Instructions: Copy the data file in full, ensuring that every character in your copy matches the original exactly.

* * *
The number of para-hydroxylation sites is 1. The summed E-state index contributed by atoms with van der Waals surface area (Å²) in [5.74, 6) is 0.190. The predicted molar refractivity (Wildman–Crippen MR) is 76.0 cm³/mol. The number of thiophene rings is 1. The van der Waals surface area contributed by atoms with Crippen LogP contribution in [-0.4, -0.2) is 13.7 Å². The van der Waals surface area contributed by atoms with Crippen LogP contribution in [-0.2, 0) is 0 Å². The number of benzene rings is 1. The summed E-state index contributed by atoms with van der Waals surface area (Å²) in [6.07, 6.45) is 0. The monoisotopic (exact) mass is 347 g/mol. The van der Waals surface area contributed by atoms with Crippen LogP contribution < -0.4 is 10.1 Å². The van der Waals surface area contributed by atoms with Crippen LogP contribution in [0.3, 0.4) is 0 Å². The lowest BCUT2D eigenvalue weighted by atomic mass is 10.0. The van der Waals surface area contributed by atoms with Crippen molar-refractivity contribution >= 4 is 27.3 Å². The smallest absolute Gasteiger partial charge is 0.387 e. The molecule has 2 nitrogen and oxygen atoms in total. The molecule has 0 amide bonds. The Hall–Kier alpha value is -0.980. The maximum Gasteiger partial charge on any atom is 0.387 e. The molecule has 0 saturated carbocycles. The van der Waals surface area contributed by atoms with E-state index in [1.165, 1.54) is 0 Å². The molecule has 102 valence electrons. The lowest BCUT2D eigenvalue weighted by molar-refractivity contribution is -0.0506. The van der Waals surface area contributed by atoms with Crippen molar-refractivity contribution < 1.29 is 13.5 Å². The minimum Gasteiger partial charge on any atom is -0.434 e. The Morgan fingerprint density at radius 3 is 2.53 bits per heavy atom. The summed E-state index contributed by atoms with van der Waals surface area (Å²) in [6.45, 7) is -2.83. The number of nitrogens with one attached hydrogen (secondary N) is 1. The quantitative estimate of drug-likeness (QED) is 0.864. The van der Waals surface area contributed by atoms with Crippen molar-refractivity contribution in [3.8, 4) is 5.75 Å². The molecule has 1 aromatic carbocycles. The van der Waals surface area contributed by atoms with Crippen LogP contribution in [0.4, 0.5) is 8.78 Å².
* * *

The number of para-hydroxylation sites is 1. The summed E-state index contributed by atoms with van der Waals surface area (Å²) in [5.74, 6) is 0.190. The predicted molar refractivity (Wildman–Crippen MR) is 76.0 cm³/mol. The number of thiophene rings is 1. The van der Waals surface area contributed by atoms with Crippen LogP contribution in [-0.4, -0.2) is 13.7 Å². The van der Waals surface area contributed by atoms with Crippen LogP contribution in [-0.2, 0) is 0 Å². The number of benzene rings is 1. The summed E-state index contributed by atoms with van der Waals surface area (Å²) in [6.07, 6.45) is 0. The monoisotopic (exact) mass is 347 g/mol. The van der Waals surface area contributed by atoms with Crippen LogP contribution < -0.4 is 10.1 Å². The van der Waals surface area contributed by atoms with Crippen LogP contribution in [0.3, 0.4) is 0 Å². The lowest BCUT2D eigenvalue weighted by atomic mass is 10.0. The van der Waals surface area contributed by atoms with Crippen molar-refractivity contribution >= 4 is 27.3 Å². The smallest absolute Gasteiger partial charge is 0.387 e. The molecule has 2 nitrogen and oxygen atoms in total. The molecule has 0 amide bonds. The Hall–Kier alpha value is -0.980. The maximum Gasteiger partial charge on any atom is 0.387 e. The molecule has 0 saturated carbocycles. The van der Waals surface area contributed by atoms with E-state index in [1.165, 1.54) is 0 Å². The molecule has 102 valence electrons. The lowest BCUT2D eigenvalue weighted by molar-refractivity contribution is -0.0506. The van der Waals surface area contributed by atoms with Crippen molar-refractivity contribution < 1.29 is 13.5 Å². The minimum Gasteiger partial charge on any atom is -0.434 e. The Morgan fingerprint density at radius 3 is 2.53 bits per heavy atom. The summed E-state index contributed by atoms with van der Waals surface area (Å²) in [6.45, 7) is -2.83. The number of nitrogens with one attached hydrogen (secondary N) is 1. The quantitative estimate of drug-likeness (QED) is 0.864. The van der Waals surface area contributed by atoms with Crippen molar-refractivity contribution in [3.8, 4) is 5.75 Å². The molecule has 1 aromatic carbocycles. The van der Waals surface area contributed by atoms with Crippen LogP contribution in [0.4, 0.5) is 8.78 Å².